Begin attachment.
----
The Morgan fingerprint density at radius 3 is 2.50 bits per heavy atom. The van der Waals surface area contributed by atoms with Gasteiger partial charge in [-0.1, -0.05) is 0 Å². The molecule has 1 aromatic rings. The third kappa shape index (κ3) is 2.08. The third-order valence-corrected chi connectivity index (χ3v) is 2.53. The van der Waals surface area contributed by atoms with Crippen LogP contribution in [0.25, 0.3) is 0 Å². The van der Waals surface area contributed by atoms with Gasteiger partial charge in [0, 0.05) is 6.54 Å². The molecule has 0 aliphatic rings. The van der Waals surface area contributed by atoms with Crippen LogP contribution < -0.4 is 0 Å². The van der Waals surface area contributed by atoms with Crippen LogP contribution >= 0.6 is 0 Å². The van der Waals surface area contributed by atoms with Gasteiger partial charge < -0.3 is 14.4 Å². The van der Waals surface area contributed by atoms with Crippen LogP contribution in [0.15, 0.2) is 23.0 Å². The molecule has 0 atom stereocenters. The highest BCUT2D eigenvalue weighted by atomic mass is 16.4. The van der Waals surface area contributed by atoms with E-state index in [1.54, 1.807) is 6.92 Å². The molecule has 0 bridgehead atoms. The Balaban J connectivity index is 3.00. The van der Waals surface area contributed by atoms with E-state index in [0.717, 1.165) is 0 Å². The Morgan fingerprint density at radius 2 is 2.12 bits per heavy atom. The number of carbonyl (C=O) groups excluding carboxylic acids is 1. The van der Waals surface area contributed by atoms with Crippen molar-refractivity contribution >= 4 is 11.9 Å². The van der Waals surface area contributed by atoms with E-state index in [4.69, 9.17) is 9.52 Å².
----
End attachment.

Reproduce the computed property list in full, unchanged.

The Morgan fingerprint density at radius 3 is 2.50 bits per heavy atom. The van der Waals surface area contributed by atoms with Gasteiger partial charge in [-0.1, -0.05) is 0 Å². The molecule has 1 aromatic rings. The third kappa shape index (κ3) is 2.08. The third-order valence-corrected chi connectivity index (χ3v) is 2.53. The van der Waals surface area contributed by atoms with Crippen LogP contribution in [0.25, 0.3) is 0 Å². The van der Waals surface area contributed by atoms with Gasteiger partial charge in [0, 0.05) is 6.54 Å². The molecule has 0 aliphatic rings. The van der Waals surface area contributed by atoms with Crippen LogP contribution < -0.4 is 0 Å². The van der Waals surface area contributed by atoms with Crippen LogP contribution >= 0.6 is 0 Å². The van der Waals surface area contributed by atoms with Gasteiger partial charge < -0.3 is 14.4 Å². The van der Waals surface area contributed by atoms with Crippen LogP contribution in [0.15, 0.2) is 23.0 Å². The molecule has 0 atom stereocenters. The highest BCUT2D eigenvalue weighted by atomic mass is 16.4. The van der Waals surface area contributed by atoms with E-state index in [1.54, 1.807) is 6.92 Å². The molecule has 0 bridgehead atoms. The Balaban J connectivity index is 3.00. The van der Waals surface area contributed by atoms with E-state index in [0.717, 1.165) is 0 Å². The Morgan fingerprint density at radius 2 is 2.12 bits per heavy atom. The number of carbonyl (C=O) groups excluding carboxylic acids is 1. The van der Waals surface area contributed by atoms with Crippen molar-refractivity contribution >= 4 is 11.9 Å². The van der Waals surface area contributed by atoms with E-state index in [4.69, 9.17) is 9.52 Å².